Knight Chair in Media and Religion holder Diane Winston published an op-ed in the Sunday, June 12 Los Angeles Times about Hollywood’s unrealistic take on faith and religion. "If high ratings for the ridiculous NBC miniseries "Revelations" are a bellwether, Hollywood's next big thing may be spooky spirituality," Winston said. "Either that or the feel-good "Kingdom of Heaven"-type religious plot...
June 12, 2005
October 19, 2004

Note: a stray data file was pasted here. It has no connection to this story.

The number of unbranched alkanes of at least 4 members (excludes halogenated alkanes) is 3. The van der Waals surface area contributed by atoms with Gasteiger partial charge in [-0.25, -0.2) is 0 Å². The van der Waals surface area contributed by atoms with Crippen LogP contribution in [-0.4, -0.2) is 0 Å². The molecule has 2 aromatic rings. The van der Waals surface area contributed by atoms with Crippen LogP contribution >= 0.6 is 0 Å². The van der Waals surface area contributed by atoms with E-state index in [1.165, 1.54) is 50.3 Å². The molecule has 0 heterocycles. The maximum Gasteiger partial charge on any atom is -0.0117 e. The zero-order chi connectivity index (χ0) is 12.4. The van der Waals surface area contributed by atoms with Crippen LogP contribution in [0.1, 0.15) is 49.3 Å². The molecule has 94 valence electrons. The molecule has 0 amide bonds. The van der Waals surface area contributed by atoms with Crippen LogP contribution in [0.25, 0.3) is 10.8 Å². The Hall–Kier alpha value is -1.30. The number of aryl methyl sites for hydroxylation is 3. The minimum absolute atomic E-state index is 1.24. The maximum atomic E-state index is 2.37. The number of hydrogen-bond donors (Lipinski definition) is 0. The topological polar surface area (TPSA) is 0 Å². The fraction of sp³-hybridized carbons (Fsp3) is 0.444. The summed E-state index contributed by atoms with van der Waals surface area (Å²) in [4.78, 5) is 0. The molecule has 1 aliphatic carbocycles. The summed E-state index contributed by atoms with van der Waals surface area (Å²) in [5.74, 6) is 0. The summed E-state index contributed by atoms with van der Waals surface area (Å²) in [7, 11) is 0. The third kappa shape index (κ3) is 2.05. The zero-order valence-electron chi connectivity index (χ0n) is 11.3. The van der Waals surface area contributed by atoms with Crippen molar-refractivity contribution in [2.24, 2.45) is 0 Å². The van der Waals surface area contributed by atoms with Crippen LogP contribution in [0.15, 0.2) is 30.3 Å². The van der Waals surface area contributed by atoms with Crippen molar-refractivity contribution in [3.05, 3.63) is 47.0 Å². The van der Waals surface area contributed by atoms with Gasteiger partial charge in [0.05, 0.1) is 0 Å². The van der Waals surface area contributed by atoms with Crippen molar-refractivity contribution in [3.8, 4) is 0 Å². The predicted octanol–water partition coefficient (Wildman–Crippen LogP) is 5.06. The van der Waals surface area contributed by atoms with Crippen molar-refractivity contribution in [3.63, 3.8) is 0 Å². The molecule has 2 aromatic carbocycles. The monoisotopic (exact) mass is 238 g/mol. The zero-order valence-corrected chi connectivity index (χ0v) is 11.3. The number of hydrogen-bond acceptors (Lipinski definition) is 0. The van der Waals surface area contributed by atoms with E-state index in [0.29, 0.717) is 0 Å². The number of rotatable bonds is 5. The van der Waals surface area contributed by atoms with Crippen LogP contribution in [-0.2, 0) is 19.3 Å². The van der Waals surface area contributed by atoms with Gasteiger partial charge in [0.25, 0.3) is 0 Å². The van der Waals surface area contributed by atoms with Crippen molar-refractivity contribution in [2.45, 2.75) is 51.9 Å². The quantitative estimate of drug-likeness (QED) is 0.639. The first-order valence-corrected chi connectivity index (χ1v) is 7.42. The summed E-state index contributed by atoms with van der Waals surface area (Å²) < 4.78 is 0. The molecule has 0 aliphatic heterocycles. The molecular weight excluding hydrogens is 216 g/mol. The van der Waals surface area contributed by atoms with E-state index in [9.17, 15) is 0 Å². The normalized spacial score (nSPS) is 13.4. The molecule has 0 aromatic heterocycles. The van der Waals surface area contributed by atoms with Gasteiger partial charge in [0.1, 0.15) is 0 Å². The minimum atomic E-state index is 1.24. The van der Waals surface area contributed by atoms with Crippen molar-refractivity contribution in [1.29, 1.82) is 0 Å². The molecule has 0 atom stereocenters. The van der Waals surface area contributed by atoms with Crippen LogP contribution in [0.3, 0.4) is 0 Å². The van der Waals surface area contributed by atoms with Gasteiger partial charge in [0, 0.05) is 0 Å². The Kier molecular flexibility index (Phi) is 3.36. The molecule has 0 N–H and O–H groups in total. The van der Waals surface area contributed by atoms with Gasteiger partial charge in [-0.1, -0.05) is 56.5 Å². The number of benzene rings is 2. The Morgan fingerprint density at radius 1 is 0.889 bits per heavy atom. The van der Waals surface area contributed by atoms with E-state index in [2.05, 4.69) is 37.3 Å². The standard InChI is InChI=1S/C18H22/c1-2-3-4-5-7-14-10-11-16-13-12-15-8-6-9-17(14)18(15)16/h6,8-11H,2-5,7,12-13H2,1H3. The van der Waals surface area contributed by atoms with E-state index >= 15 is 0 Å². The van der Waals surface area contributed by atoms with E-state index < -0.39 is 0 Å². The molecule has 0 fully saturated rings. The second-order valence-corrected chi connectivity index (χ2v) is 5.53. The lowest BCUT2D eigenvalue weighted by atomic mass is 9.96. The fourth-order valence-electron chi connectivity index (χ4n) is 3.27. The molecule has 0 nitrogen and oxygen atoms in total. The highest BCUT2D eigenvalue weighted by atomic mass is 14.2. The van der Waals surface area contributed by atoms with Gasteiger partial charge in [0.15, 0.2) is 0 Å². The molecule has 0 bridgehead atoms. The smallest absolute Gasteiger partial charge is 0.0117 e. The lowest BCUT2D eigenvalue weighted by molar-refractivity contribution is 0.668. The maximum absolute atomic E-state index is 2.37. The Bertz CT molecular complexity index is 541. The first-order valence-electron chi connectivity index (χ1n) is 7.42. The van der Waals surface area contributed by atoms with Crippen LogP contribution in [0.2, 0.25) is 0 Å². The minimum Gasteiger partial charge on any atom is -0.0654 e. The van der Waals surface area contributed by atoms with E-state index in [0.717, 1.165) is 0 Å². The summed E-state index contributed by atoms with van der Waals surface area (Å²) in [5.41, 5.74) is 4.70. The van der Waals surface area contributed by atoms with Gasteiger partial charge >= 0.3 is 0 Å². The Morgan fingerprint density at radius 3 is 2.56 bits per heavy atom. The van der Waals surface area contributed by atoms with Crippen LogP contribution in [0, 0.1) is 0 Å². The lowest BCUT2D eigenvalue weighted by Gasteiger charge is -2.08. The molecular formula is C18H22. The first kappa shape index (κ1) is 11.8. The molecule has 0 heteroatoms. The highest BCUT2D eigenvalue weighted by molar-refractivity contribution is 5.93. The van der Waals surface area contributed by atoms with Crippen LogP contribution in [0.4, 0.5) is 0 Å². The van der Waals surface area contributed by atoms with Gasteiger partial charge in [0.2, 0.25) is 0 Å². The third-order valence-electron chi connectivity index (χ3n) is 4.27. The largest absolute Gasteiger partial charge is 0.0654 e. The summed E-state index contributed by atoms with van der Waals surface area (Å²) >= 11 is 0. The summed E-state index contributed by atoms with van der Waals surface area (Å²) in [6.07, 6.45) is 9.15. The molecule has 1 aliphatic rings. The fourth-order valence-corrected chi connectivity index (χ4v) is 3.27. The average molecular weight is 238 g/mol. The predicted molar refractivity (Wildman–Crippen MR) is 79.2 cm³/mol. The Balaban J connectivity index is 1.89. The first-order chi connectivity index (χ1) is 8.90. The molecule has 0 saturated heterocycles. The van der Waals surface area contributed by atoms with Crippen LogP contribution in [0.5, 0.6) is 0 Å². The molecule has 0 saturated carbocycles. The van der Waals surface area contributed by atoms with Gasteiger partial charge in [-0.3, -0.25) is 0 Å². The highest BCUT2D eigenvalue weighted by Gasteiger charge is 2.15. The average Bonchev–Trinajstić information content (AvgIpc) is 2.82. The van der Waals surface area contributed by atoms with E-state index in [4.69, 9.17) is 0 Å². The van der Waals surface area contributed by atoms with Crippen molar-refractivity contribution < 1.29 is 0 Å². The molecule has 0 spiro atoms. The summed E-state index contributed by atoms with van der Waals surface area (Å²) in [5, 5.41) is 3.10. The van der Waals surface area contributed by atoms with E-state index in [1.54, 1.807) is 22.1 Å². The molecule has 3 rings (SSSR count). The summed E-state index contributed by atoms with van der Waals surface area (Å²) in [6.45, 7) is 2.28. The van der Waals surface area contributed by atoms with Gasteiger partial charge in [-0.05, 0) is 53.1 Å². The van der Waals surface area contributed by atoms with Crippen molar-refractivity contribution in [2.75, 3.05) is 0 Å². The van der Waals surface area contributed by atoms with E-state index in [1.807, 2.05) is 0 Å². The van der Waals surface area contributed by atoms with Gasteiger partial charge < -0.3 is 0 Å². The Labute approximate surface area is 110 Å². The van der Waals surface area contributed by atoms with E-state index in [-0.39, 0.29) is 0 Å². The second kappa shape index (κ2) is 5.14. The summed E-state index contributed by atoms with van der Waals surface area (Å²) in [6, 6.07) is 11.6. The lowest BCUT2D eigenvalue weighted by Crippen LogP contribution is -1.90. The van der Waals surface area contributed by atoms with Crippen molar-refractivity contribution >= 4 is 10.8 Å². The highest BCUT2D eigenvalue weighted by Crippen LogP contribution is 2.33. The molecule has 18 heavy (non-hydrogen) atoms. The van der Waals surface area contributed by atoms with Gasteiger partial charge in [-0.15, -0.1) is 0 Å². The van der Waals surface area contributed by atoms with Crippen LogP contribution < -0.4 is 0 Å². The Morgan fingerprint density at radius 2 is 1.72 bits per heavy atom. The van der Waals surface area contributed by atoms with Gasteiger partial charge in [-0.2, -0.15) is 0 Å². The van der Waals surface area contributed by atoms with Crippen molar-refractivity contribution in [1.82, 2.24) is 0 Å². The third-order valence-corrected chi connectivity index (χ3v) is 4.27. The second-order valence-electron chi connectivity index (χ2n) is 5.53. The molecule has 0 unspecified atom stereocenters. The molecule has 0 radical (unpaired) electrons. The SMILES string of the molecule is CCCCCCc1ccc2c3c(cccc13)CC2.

56Local and national media continue to consult USC Annenberg faculty for their coverage of the 2004 elections. Communication and journalism professors have provided thoughtful analysis and perspective on issues ranging from media ethics, political strategy, and historical comparisons in a variety of publications and broadcast outlets, including the Los Angeles Times , Associated Press, National Public Radio, CNN and others. Associate dean Martin Kaplan (pictured) was recently featured on CNN's NewsNight with Aaron Brown . USC Annenberg associate dean Tom Hollihan tells the Los Angeles Times in an Oct. 27 article that conservative talk radio likely won’t help California Republican Senate candidate Bill Jones win the election. "It’s free," Hollihan says, citing one advantage of talk radio. "TV ads are going to reach undecided voters, and talk radio is going to reach the political base." Hollihan in the Los Angeles Times» USC Annenberg associate dean and Norman Lear Center director Marty Kaplan says in an Oct. 26 Associated Press article that California Gov. Arnold Schwarzenegger is stepping on dangerous ground by campaigning in Ohio for President Bush. "This is a very high stakes moment in this presidential race, and if Ohio is the Florida of this year's race, there won't be a lot of applauding among California Democrats for Schwarzenegger's role in that," says Kaplan in the article run by papers such as the San Francisco Chronicle , San Jose Mercury News and Miami Herald . "He can get away with a lot, but this is a real high stakes moment and he might not be cut the same slack." Also, he tells the Hollywood Reporter on Oct. 26 that, with a close election expected, "small problems in various places can have very big consequences." But, he predicts, "We will look back fondly at 2000 as a smooth election." Kaplan in the Hollywood Reporter» Kaplan in the Associated Press» Journalism professor Judy Muller says on National Public Radio that both President George W. Bush and Democratic Presidential nominee John Kerry have paid little attention to crime during the election. "We've heard a lot in this Presidential campaign about fighting terrorists in far away urban hellholes," Muller says. "We have not heard a lot about fighting terrorists in our own urban hellholes. In fact, we haven't really heard anything in this campaign about the gang violence that continues to terrorize entire communities here at home." Muller on NPR» Journalism professor Murray Fromson compares the 2004 and 1960 Presidential debates during an Oct. 16 interview with National Public Radio’s Weekend America program. "They're not really debates in which the participants really go eyeball-to-eyeball with each other," Fromson says. "They're interested in theater, and they do give people an impression." Fromson on NPR» Neal Gabler , senior fellow at USC Annenberg’s Norman Lear Center and author of Life the Movie: How Entertainment Conquered Reality , writes an Oct. 24 opinion article in the Los Angeles Times about Bush’s top political aide, Karl Rove. "Rove, however, is more than a political sharpie with a bulging bag of dirty tricks," Gabler writes. "His campaign shenanigans -- past and future -- go to the heart of what this election is about." Gabler's Los Angeles Times op-ed» KTTV Fox 11 in Los Angeles interviewed journalism professor Bryce Nelson about California Governor Arnold Schwarzenegger's avoidance of the serious press. To help California voters know what is happening, "It is very important for the governor to subject himself to regular press conferences," Nelson said. Citing misquotation of the governor's words when he met recently with Hollywood reporters of the foreign press, Nelson said the governor "should appear before the American press rather than the tabloid press of every other country in the world." Nelson suggested that the governor should meet with the governmental press in Sacramento every two weeks, or at the very least, every month. Journalism professor Jonathan Kotler tells public radio's Marketplace on Oct. 11 that the equal time rules for broadcast stations do not apply to news documentaries. Marketplace interviewed Kotler, an expert in media law, about the Sinclair Broadcasting company’s plans to air a documentary critical of Democratic presidential nominee John Kerry on its 62 television stations across the country. "Whether or not it's an abuse of the airwaves, which it may or may not be, it's perfectly legal," he says. He says the FCC could eventually decide the film is not a news documentary, but by that time the election would be long over. Kotler on Marketplace » Communication professor Jonathan Taplin explains to public radio’s Marketplace on Oct. 8 why he thinks the Presidential debates have been a ratings-winner for the television networks this season. "What is happening to our supposedly turned-off, tuned-out political audience? I suggest that the debates have turned the Presidential race into the ultimate reality show. Like The Apprentice , both candidates are auditioning for a big job – only we get to say, 'you're fired.'" Taplin on Marketplace »